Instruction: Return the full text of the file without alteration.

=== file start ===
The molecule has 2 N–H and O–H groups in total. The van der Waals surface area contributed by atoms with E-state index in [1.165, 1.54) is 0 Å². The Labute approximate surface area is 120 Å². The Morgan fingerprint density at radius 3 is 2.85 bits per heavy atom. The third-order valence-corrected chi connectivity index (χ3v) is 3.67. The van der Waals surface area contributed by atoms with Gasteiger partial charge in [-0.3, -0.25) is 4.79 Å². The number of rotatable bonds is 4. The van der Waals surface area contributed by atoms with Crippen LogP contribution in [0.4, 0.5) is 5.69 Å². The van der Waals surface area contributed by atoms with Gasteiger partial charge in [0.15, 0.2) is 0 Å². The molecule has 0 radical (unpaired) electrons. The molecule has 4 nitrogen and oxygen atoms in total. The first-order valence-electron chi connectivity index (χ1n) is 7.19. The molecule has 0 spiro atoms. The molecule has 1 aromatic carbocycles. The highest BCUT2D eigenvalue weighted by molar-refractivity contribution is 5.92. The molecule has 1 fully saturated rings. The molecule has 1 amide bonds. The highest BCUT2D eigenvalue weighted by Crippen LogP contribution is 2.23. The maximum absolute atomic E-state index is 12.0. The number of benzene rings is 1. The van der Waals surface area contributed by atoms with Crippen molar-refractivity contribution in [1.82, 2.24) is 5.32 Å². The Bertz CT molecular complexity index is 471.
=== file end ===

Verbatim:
The molecule has 2 N–H and O–H groups in total. The van der Waals surface area contributed by atoms with E-state index in [1.165, 1.54) is 0 Å². The Labute approximate surface area is 120 Å². The Morgan fingerprint density at radius 3 is 2.85 bits per heavy atom. The third-order valence-corrected chi connectivity index (χ3v) is 3.67. The van der Waals surface area contributed by atoms with Gasteiger partial charge in [-0.3, -0.25) is 4.79 Å². The number of rotatable bonds is 4. The van der Waals surface area contributed by atoms with Crippen LogP contribution in [0.4, 0.5) is 5.69 Å². The van der Waals surface area contributed by atoms with Gasteiger partial charge in [0.15, 0.2) is 0 Å². The molecule has 0 radical (unpaired) electrons. The molecule has 4 nitrogen and oxygen atoms in total. The first-order valence-electron chi connectivity index (χ1n) is 7.19. The molecule has 0 spiro atoms. The molecule has 1 aromatic carbocycles. The highest BCUT2D eigenvalue weighted by molar-refractivity contribution is 5.92. The molecule has 1 fully saturated rings. The molecule has 1 amide bonds. The highest BCUT2D eigenvalue weighted by Crippen LogP contribution is 2.23. The maximum absolute atomic E-state index is 12.0. The number of benzene rings is 1. The van der Waals surface area contributed by atoms with Crippen molar-refractivity contribution in [1.82, 2.24) is 5.32 Å². The Bertz CT molecular complexity index is 471.